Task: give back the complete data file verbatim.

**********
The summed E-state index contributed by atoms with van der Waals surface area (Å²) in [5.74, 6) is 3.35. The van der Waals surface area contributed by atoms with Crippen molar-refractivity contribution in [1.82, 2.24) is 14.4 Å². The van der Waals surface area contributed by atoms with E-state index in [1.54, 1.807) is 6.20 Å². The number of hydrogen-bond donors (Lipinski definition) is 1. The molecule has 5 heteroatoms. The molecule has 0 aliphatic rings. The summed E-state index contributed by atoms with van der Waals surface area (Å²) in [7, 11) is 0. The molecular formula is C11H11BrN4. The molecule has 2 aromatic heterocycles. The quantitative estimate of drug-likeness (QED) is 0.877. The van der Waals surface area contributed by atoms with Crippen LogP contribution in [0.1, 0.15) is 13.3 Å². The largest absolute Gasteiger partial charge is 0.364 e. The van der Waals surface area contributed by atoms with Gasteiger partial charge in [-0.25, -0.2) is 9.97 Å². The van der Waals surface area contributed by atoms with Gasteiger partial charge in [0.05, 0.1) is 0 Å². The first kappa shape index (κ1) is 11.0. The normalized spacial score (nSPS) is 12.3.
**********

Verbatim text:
The summed E-state index contributed by atoms with van der Waals surface area (Å²) in [5.74, 6) is 3.35. The van der Waals surface area contributed by atoms with Crippen molar-refractivity contribution in [1.82, 2.24) is 14.4 Å². The van der Waals surface area contributed by atoms with E-state index in [1.54, 1.807) is 6.20 Å². The number of hydrogen-bond donors (Lipinski definition) is 1. The molecule has 5 heteroatoms. The molecule has 0 aliphatic rings. The summed E-state index contributed by atoms with van der Waals surface area (Å²) in [7, 11) is 0. The molecular formula is C11H11BrN4. The molecule has 2 aromatic heterocycles. The quantitative estimate of drug-likeness (QED) is 0.877. The van der Waals surface area contributed by atoms with Crippen LogP contribution in [0.1, 0.15) is 13.3 Å². The largest absolute Gasteiger partial charge is 0.364 e. The van der Waals surface area contributed by atoms with Gasteiger partial charge in [-0.25, -0.2) is 9.97 Å². The van der Waals surface area contributed by atoms with Gasteiger partial charge in [0.05, 0.1) is 0 Å². The first kappa shape index (κ1) is 11.0. The normalized spacial score (nSPS) is 12.3.